The freebie CD-ROM with manufacturers' spec sheets that was handed out at NAB froze up a lot of our Distinguished Panel of Experts' machines. Audience member Mike Bove (MIT Media Lab) reported that it immediately proceeded to overwrite several of his Windows files and stopped his other applications from working. Panel Moderator Phil Ozek (TASC) reported the same problem and complained about the lack of a Mac version... (huh?)
Our distinguished panel of experts from broadcasting, the media press, consulting and equipment sales all agreed that this yearís NAB documented the continuing computerization of our field. Even Sony's on the bandwagon: Their TV station system virtually duplicates (local company) Avidís highly-computerized media server concept. And Avid and Ikegami have even developed portable video-on-a-hard-drive ENG recorders that can then plug directly into nonlinear systems.
Windows seems to be the platform with the most activity: Lots of new graphics programs, nonlinear systems (including one from Avid), and even an IBM Video Toaster (finally!). Two, actually: some Newtek people broke off and came up with their own toaster-on-an-IBM, the Play Trinity. Windows NT and PCI bus machines seem to have a rosy video future: D/Vision was showing a Windows-based nonlinear system that had better than AVR-27 playback, achieved entirely under Windows on a PCI bus machine with 'open system' off-the shelf video cards.
The 'open system' concept of unbundling hardware from software met with wide approval from our panel: It allows users to mix and match hardware and software, freeing them from dependence on any single vendor. A special group has gathered to formalize a Windows standard, their first formal get-together at NAB was hailed by panelist Bob Doyle (columnist at New Media magazine) as an historic moment. (Sidebar on Open Systems.)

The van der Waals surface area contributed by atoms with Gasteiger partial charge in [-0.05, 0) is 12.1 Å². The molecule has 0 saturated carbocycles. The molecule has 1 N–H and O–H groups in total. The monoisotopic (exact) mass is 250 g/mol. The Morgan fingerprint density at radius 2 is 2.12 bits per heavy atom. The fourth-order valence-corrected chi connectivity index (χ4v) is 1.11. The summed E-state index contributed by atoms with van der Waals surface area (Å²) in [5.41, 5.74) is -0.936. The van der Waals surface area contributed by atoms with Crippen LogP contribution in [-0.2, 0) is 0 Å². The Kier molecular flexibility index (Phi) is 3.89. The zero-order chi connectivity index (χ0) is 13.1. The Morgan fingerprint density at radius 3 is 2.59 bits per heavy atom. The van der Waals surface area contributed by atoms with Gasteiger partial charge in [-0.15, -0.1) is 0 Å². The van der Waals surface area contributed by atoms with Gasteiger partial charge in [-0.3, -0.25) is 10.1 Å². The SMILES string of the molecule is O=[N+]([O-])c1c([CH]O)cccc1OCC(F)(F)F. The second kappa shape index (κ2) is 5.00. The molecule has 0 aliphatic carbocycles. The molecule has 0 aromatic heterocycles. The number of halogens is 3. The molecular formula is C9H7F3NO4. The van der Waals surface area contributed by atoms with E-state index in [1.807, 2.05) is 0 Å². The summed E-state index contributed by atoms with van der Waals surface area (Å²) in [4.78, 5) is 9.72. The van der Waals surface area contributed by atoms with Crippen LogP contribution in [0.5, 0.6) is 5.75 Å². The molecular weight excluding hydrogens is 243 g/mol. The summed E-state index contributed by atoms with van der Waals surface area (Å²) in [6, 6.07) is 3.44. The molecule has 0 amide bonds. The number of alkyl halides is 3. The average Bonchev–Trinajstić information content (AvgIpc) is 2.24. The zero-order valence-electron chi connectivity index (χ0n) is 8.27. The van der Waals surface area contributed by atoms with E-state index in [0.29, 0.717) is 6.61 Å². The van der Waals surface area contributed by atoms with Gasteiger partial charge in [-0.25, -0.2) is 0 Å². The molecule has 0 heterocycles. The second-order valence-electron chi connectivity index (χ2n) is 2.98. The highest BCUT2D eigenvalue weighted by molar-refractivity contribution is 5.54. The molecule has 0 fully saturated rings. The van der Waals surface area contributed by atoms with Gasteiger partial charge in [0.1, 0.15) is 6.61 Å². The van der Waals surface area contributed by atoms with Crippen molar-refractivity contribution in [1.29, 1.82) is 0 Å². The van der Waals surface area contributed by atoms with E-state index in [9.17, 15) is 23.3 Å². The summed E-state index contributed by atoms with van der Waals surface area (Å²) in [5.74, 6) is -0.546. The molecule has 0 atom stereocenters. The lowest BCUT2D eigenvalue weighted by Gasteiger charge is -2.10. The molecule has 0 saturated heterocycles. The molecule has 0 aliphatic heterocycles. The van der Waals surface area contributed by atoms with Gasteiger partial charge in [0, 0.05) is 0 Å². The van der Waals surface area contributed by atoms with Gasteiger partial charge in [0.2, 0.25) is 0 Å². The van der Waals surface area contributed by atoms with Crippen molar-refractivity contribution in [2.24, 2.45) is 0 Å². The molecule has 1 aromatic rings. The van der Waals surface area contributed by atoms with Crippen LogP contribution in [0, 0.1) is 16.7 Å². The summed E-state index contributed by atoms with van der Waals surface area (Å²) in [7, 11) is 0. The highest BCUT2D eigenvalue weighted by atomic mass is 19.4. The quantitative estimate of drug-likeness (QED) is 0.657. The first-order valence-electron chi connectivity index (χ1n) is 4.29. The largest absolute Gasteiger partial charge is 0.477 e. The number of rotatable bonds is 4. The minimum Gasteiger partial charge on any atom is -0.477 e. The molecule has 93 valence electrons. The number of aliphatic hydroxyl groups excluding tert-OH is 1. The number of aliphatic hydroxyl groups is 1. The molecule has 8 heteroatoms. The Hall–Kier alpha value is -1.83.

There wasn't much new in cameras, but tape formats keep on evolving: Panasonic and JVC introduced separate versions of what amounts to Digital Betacam on smaller cassettes. Both companies have taken lessons from Sony: Panasonic is trying to emulate the success of Hi-8 by making an ultra-compact format, JVC is battling the Betacam/Digital Betacam compatibility issue by making their format compatible with the popular S-VHS industrial format. Sidebar on these formats.)
There was some disappointment among the panelists that the new formats don't go far enough: They're still video formats. One panelist felt that any new digital tape format should be a file-oriented format, with resolution/compression factors embedded in file headers instead of hardware. That way new compression algorithms could be easily adopted without obsoleting the format, and the compressed video downloaded at high speed into nonlinear systems without decompression/recompression artifacts.
Several panelists felt that the FCC isnít providing the neccessary leadership. With future policy and technical standards still up in the air, most felt itís too early to make committments. Panelist Bob Hess, Chief Engineer at WBZ-TV, explained that although he wants all his new purchases to be HDTV-compatible, he's waiting to see how everything shakes out before spending any big bucks on HDTV hardware.